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Poult Sci. 2000 Jul;79(7):1033-41.

Osteoporosis in cage layers.

Author information

  • 1Roslin Institute, Roslin, Midlothian, Scotland. colin.whitehead@bbsrc.ac.uk

Abstract

Osteoporosis in laying hens is a condition that involves the progressive loss of structural bone during the laying period. This bone loss results in increased bone fragility and susceptibility to fracture, with fracture incidences of up to 30% over the laying period and depopulation not uncommon under commercial conditions. A major cause of osteoporosis is the switch in bone formation from structural to medullary bone at the onset of sexual maturity, but structural bone loss is accelerated by the relative inactivity of-caged birds. Allowing birds more exercise, as in aviary systems, results in better bone quality but may not decrease the overall fracture incidence. Good nutrition can help to minimize osteoporosis but is unable to prevent it. Best nutritional practice involves transferring birds to a higher calcium diet at lighting up rather than at first egg, providing a source of calcium in particulate form, and not withdrawing feed some days before depopulation. Breeding may be an effective way of combating ostoporosis. Some bone strength traits have been shown to be heritable, and divergent selection for resistance or susceptibility to osteoporosis has resulted in lines with markedly different bone characteristics. After three generations of selection, the lines differ by 19% for keel bone mineral density, 13% for humerus breaking strength, and 25% for tibia breaking strength and show a sixfold difference in fracture incidence under commercial breeding conditions. The difference in bone quality among the lines is maintained under different housing systems.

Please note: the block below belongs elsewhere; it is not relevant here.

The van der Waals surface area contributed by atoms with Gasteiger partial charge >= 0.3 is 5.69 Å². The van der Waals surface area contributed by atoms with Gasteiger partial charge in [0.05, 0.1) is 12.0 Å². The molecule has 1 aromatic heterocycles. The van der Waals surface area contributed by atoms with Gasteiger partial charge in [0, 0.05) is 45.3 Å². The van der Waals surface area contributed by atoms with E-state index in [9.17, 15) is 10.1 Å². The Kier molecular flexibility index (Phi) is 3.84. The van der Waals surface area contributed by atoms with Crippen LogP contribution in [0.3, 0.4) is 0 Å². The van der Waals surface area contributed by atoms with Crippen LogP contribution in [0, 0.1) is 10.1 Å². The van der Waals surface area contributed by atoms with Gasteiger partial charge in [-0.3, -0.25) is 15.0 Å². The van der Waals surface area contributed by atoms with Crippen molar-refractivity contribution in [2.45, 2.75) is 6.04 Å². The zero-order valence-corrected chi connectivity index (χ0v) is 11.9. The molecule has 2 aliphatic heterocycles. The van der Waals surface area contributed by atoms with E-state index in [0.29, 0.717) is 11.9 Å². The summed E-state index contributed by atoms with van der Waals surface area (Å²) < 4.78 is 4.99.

PMID:
10901207
[PubMed - indexed for MEDLINE]
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